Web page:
By Gabriel Araújo
SAO PAULO, March 4 (Reuters) – Farmers in Brazil fed about 10% of the world’s 7.76 billion population last year, a study released Thursday by the state-owned agricultural research institute, Embrapa found.
The study focused on Brazilian grain and vegetable oil production as these are considered staple foods that can be used either for direct human consumption or as animal feed for meat processing, Embrapa said in a statement.
These findings highlight the country’s strength as a global agricultural powerhouse, as the South American country has gone from being a net food importer in recent decades to the world’s largest exporter of products such as soybeans, beef and chicken which it sells to China, the European Union. , and much more.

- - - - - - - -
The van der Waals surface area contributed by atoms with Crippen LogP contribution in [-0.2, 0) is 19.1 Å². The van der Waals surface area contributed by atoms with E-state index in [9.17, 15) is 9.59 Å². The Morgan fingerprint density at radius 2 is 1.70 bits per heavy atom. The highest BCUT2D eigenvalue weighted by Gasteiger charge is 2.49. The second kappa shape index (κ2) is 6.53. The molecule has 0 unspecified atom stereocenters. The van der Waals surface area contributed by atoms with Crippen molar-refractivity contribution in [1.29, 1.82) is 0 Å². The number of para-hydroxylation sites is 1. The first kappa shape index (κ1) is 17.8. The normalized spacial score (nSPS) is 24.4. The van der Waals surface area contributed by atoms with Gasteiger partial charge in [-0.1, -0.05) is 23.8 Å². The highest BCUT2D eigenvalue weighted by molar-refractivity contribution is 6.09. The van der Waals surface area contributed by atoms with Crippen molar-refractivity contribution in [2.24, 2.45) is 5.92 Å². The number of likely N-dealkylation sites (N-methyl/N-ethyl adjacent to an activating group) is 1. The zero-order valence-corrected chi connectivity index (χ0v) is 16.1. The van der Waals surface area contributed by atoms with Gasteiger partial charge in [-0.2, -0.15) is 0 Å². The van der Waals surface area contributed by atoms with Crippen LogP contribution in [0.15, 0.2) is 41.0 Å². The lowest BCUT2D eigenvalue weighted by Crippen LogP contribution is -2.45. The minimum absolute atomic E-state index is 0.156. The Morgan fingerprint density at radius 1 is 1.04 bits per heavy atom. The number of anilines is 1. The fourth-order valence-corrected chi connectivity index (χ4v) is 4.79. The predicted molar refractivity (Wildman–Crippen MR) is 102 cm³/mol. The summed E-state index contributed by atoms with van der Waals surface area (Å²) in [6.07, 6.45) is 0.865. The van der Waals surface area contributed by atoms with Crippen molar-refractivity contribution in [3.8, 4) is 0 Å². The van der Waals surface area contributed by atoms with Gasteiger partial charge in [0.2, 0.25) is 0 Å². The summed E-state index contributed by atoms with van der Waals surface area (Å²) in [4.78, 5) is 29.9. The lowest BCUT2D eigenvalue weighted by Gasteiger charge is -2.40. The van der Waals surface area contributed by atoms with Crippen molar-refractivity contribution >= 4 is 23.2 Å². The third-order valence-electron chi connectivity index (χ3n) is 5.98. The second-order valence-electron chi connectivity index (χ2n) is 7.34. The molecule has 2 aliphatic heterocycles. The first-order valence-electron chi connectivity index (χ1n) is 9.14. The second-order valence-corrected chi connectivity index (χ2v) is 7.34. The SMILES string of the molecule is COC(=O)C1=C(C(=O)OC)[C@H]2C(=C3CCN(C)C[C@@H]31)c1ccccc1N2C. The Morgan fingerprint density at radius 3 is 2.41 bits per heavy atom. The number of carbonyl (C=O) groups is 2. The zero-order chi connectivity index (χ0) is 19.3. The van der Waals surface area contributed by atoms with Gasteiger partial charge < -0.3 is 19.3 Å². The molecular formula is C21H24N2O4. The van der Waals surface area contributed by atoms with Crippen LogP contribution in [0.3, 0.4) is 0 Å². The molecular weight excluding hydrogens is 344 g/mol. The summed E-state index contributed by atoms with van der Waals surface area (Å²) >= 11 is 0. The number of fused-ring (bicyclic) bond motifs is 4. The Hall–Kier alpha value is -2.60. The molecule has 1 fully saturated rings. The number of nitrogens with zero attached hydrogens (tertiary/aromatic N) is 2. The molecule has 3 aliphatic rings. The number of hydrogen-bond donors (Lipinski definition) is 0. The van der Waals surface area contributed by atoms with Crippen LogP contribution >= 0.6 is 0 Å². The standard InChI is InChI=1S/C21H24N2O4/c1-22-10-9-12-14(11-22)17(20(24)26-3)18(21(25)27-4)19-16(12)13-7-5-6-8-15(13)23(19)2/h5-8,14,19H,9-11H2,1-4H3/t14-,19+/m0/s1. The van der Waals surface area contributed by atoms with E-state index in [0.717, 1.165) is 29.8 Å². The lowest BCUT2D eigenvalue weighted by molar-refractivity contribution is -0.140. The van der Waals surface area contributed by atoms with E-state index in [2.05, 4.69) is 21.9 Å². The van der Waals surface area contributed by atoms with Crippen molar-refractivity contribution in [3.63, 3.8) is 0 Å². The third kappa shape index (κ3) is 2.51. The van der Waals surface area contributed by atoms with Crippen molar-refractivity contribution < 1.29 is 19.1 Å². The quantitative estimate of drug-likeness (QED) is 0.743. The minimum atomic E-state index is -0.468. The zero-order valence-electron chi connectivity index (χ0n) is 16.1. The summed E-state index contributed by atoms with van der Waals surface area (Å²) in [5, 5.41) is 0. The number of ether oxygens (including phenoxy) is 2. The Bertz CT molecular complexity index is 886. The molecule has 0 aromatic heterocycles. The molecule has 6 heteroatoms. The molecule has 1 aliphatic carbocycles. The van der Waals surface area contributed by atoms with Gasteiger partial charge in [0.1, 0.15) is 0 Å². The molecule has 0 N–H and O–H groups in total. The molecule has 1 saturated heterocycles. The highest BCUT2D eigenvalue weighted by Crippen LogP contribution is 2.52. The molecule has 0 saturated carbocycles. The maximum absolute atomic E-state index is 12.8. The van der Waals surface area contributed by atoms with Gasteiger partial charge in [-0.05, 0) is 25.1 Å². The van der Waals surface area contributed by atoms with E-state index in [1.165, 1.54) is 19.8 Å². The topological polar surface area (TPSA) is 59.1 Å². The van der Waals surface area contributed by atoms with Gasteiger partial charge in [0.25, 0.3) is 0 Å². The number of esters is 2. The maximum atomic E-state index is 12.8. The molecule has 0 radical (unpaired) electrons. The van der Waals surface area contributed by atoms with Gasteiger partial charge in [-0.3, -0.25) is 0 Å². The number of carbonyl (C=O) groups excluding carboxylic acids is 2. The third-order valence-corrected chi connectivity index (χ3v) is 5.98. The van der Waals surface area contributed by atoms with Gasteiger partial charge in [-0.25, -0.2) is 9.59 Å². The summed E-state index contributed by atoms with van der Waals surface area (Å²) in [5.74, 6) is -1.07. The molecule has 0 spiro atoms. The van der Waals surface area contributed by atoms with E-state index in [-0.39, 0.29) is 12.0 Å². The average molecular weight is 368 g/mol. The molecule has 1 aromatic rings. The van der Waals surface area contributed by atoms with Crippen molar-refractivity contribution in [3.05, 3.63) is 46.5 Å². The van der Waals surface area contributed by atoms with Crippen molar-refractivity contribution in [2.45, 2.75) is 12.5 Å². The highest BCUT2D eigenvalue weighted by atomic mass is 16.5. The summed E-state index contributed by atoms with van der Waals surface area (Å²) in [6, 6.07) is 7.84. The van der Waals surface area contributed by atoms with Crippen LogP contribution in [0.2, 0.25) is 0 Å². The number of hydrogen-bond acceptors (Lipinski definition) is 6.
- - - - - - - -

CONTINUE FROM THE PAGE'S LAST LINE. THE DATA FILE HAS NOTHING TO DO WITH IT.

Embrapa said researchers used two methodologies to estimate how many people Brazilian farmers would feed in 2020.
For one thing, which the researchers found the most reliable, they used the international price of Brazilian grain, as calculated by the International Monetary Fund, to get the result. Based on these calculations, Embrapa found Brazil fed 772.6 million people last year, including more than half a billion abroad.
In another calculation, based on the country’s physical grain production reducing food imports, they found Brazil was feeding an estimated 637 million people worldwide in 2020, including 212.3 million domestically.
Brazil accounted for 8% of global grain production last year, up from 6% in 2011, Embrapa concluded using the latter methodology. (Reporting by Gabriel Araújo and Ana Mano. Written by Ana Mano. Editing by Sam Holmes.)
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